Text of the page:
Are you one of those people who can’t seem to stop “doing?”
I have yet to meet anyone who hasn’t felt overwhelmed from time to time. Since it tends to feel uncomfortable, if not downright unpleasant, we tend to view it as negative and as a weakness. We don’t dare to admit we are overwhelmed or dare to talk about it, which can leave us feeling isolated and alone, further exacerbating the feeling.
We often deny we are overwhelmed because we do not know how to stop the frantic behavior that leads to this feeling. So we do nothing. Our employers, colleagues, or friends often do not help support us to stop overworking.
Why do we do this to ourselves? Primarily, this syndrome occurs in our work life but it can carry over to our personal and family life, and it frequently does. Focusing on projects often begins with good intentions, but we can quickly and easily be overwhelmed if we do not have a plan to minimize and balance our work. Getting the project finalized for your team, writing the copy for your website, designing the new sales brochure, or completing the 90-day marketing plan is extremely important – but having a balanced, healthy life is equally important.
This stressful pattern is telling you to change your life! Once you get this message, it is easier to identify the steps you need to take to shift out of the behavior quickly.
How to Combat Feeling Overwhelmed
1. Stop what you are doing for a few minutes and take a break.
It may seem counterintuitive, but taking breaks can actually help you be more productive in the long run. When you're feeling overwhelmed, your brain can start to feel foggy and you may find it hard to concentrate. Taking a short break to go for a walk, listen to some music, or just take a few deep breaths can help clear your mind and give you a renewed sense of focus.
Following are helpful strategies gleaned from my personal experience and from my work with people who are burned out, growing cranky, frustrated, and even depressed. These strategies immediately diminish feelings of being overwhelmed so you can refocus and make some work/life balance decisions.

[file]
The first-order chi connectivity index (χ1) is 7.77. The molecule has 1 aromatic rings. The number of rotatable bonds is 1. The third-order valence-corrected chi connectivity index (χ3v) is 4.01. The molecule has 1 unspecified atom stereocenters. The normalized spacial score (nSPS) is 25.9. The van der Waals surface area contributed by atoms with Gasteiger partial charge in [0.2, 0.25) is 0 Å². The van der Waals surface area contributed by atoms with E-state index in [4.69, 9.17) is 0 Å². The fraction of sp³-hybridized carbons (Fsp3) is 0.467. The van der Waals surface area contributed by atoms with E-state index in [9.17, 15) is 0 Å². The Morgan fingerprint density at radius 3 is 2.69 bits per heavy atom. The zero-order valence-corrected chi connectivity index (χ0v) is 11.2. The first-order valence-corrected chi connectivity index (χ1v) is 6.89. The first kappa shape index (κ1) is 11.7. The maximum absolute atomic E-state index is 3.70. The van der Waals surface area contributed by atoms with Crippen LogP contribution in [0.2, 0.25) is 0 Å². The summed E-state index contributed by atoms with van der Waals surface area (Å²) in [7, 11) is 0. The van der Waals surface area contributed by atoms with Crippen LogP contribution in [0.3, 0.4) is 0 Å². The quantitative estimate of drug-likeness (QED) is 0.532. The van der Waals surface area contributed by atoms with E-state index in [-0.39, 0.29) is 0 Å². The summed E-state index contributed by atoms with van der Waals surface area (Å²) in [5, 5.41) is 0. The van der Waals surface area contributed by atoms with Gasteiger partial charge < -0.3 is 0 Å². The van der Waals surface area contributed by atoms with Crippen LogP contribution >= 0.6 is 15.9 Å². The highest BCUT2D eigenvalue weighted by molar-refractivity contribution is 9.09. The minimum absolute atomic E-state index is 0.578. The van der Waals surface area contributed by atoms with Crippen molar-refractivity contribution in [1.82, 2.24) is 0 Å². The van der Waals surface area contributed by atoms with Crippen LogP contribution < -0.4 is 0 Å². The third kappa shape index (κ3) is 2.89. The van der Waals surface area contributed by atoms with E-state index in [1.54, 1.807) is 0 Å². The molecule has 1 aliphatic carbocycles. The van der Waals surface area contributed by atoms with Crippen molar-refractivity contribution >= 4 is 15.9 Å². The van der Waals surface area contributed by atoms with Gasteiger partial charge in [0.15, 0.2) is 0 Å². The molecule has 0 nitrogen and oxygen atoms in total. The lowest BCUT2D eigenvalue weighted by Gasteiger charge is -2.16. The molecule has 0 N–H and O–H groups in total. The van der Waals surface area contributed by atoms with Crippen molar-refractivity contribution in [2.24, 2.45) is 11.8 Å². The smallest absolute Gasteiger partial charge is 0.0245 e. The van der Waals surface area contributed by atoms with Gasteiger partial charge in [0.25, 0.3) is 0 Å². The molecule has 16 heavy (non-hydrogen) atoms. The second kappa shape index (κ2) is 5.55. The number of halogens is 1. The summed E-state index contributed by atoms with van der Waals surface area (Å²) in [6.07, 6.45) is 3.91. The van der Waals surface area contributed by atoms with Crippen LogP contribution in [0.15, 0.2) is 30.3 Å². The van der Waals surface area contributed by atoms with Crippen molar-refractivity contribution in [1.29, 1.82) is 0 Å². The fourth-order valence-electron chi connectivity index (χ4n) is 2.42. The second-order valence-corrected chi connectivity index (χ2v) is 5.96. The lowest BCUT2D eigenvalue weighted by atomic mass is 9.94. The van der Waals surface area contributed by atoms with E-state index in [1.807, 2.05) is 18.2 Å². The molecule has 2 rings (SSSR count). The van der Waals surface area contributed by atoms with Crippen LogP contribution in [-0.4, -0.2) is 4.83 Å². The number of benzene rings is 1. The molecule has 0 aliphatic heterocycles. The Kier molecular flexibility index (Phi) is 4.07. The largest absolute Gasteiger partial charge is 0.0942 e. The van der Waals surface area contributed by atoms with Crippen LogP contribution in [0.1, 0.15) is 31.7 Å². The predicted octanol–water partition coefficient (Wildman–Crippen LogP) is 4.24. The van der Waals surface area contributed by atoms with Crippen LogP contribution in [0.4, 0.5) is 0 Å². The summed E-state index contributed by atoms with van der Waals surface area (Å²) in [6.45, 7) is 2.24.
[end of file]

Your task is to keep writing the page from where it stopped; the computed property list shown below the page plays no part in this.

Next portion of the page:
Speaking of deep breaths, let's talk about mindfulness. Mindfulness is all about being present in the moment and focusing on your thoughts, feelings, and surroundings. It's a great tool for combatting overwhelm because it helps you stay grounded and centered. You can practice mindfulness in many different ways, such as meditation, yoga, or even just taking a few minutes to sit quietly and focus on your breath.
2. Get a piece of paper and make two columns.
In one column, list urgent things you need to do this week. In the other column, list those projects that you can delegate, or hire to be done.
3. Ask for help when you need it
Don't forget to ask for help when you need it. Feeling overwhelmed can make you feel like you're all alone, but the truth is that everyone struggles with it at some point. Talk to a friend or family member, or even a professional if you need to. There's no shame in admitting that you need help, and it can make a huge difference in how you feel.
4. Eliminate, eliminate, eliminate
Unsubscribe to unnecessary e-mail, organize your desk and office to decrease clutter, stop attending meetings, get off committees, and decrease volunteering at fundraisers unless you have a total passion for the organization and the cause.
5. Set Boundaries
Sometimes, feeling overwhelmed can come from saying "yes" to too many things. It's important to set boundaries and learn to say "no" when you need to. This can be hard, especially if you're a people pleaser, but it's important to prioritize your own needs and mental health.
6. Do not spend time with people whom you do not like
Assess your friends and business colleagues. Do they support and honor who you are? If they are negative and don’t share your vision for your dreams, don’t spend another minute with them.
7. Prioritize Sleep
When we're feeling overwhelmed, it's easy to sacrifice sleep in order to get more done. But in the long run, this can actually make things worse. Prioritize getting enough sleep each night, and consider creating a relaxing bedtime routine to help you unwind.
8. Practice Self-Care
This can mean different things to different people, but the key is to take care of yourself both physically and emotionally. Maybe it's taking a bubble bath, getting a massage, or treating yourself to a favorite food. Whatever it is, make sure you're taking care of yourself.
9. Use the mantra: I don’t do overwhelm!
Everytime you start to feel overwhelmed say- out loud if you can, or to yourself if needed “I don’t do overwhelm!” And take a few deep breaths. Say it a few times until you feel your body start to relax. After saying this over and over you will train your brain to believe that you just don't overwhelm in your life. In turn, you will start to naturally adapt some of the strategies mentioned above because your brain will believe it doesn’t accept overwhelm and you will find ways to eliminate overwhelm from your life.
Feeling overwhelmed is a normal part of life, but it doesn't have to control you. By trying out some of these strategies and finding what works for you, you can take control of your life and start feeling more in balance. Remember to be patient with yourself, and don't be afraid to ask for help if you need it. We're all in this together!